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Positive Impact


"Cultural Exchange and Positive Impact are at the center of the Kepri business model and actions."

Sailing the Nile instead if using motor-boats

Cultural Exchange and Positive Impact are at the center of the Kepri business model and actions. Kepri is innovating and investing itself fully in the sustainable development of all countries visited during expeditions. These sustainable development projects are mainly (1) community development projects and (2) environmental protection projects.

Cultural Exchange

While visiting beautiful landscapes via outdoor activities is a crucial aspect of all of our trips, we feel our differentiating factor is how we are able to create platforms for cultural exchanges. Being able to meet the local population, without necessarily a commercial context, allows the exchange to be sincere and authentic.

Because of our Creative Organizer's (COs) we are put into direct contact with their friends, family and other contacts over the course of the trip. Their generosity to share their time and energy with the group is an aspect of the trip that will mark the traveler. We very often forget beautiful photos that we took on our past trips, but rare is it that we forget the relationships we built with the people that touched us.

Examples of cultural exchange workshops: in Peru we can visit a small village in the North where we will spend the day with local fishermen to build traditional fishing vessels that we then test in the Pacific Ocean. Having fishermen (who do not speak anything other than Spanish and do not work as tour guides) take the time to show us their heritage makes this experience true to our ecotourism philosophy.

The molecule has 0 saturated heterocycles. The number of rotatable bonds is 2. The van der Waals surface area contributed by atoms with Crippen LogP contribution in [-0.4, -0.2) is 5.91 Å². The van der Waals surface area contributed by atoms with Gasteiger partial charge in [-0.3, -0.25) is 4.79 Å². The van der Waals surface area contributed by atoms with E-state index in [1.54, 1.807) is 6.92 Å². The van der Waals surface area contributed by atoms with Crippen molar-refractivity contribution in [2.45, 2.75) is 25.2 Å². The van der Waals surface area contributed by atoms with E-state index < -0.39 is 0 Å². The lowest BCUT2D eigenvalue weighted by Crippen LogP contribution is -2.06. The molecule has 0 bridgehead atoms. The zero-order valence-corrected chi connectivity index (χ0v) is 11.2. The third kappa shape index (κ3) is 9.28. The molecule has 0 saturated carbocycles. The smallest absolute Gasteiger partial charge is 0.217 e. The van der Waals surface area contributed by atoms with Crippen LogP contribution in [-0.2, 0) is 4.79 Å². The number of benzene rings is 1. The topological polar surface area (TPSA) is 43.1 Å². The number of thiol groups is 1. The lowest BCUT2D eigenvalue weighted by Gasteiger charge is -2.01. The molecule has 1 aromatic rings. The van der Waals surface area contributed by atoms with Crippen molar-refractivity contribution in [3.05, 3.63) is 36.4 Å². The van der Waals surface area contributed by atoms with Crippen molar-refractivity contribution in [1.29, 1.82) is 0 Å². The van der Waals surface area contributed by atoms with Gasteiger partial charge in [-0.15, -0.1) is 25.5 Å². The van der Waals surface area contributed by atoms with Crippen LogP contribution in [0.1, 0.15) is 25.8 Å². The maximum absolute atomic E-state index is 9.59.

The Environment

The environment is what triggered Kepri. Karim Haggar and Anthony Chamy founded the company (previously called ecotours) because they felt they had to do something about the degradation of the natural environment in their country of origin. They are convinced that ecotourism is a very promising solution.

Thus, Kepri's team of trip organizers have decided to develop a system to measure the impact of our trips on three levels: (1) the natural environment, (2) the local culture, and (3) the local economy.

We do not limit the impact measurement to CO2 emissions but we go further to understand how the trips we design benefit the local communities not only on the economical level but also on the cultural and environmental levels. We influence and follow the evolution of their ecotourism practices.

These ecotourism (or sustainable tourism) practices that we strongly foster and diffuse emphasize healthy outdoor activities and most importantly cultural activities that empower the local communities, that enable them to preserve their beautiful traditions and at the same time that help them progress and evolve.

We strive to build long term and trust relationships with our local partners around the globe and we work hard to continually bring them new ideas that enable them to improve their ecotourism practices. By paying them directly, our influence is direct and so our responsibility is greater. By encouraging suppliers that have good environment practices we can reinforce the green values that we share and validate the need for ecotourism in the industry.

Examples of this are the hotels/ecolodges we choose to work with, since everything, from the construction materials, to the waste management system will determine our interest in working with them.

The Kepri team is working on a tool for simulating the ecological lifecycle of all trips and take into account activities that are directly or indirectly related to the trip's production.

impact_1.jpg Preserving East Africa's biodiversity
impact_2.jpg Helping children in Madagascar
impact_3.jpg Supporting poor communities in Colombia